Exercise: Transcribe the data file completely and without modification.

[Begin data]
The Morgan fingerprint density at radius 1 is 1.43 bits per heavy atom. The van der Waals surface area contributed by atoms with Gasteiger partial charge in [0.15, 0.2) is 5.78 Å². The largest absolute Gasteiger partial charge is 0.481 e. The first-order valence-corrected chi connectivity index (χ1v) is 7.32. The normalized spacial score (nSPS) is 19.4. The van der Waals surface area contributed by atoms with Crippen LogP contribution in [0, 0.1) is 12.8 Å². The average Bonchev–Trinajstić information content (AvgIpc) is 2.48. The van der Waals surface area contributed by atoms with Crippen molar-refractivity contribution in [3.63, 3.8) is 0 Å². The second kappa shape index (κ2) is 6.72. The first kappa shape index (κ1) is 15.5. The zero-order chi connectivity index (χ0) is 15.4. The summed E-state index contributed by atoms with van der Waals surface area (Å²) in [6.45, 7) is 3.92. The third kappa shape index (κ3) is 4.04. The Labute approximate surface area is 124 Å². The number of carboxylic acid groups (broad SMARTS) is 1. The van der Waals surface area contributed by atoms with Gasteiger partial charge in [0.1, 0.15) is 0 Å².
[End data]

The Morgan fingerprint density at radius 1 is 1.43 bits per heavy atom. The van der Waals surface area contributed by atoms with Gasteiger partial charge in [0.15, 0.2) is 5.78 Å². The largest absolute Gasteiger partial charge is 0.481 e. The first-order valence-corrected chi connectivity index (χ1v) is 7.32. The normalized spacial score (nSPS) is 19.4. The van der Waals surface area contributed by atoms with Crippen LogP contribution in [0, 0.1) is 12.8 Å². The average Bonchev–Trinajstić information content (AvgIpc) is 2.48. The van der Waals surface area contributed by atoms with Crippen molar-refractivity contribution in [3.63, 3.8) is 0 Å². The second kappa shape index (κ2) is 6.72. The first kappa shape index (κ1) is 15.5. The zero-order chi connectivity index (χ0) is 15.4. The summed E-state index contributed by atoms with van der Waals surface area (Å²) in [6.45, 7) is 3.92. The third kappa shape index (κ3) is 4.04. The Labute approximate surface area is 124 Å². The number of carboxylic acid groups (broad SMARTS) is 1. The van der Waals surface area contributed by atoms with Gasteiger partial charge in [0.1, 0.15) is 0 Å².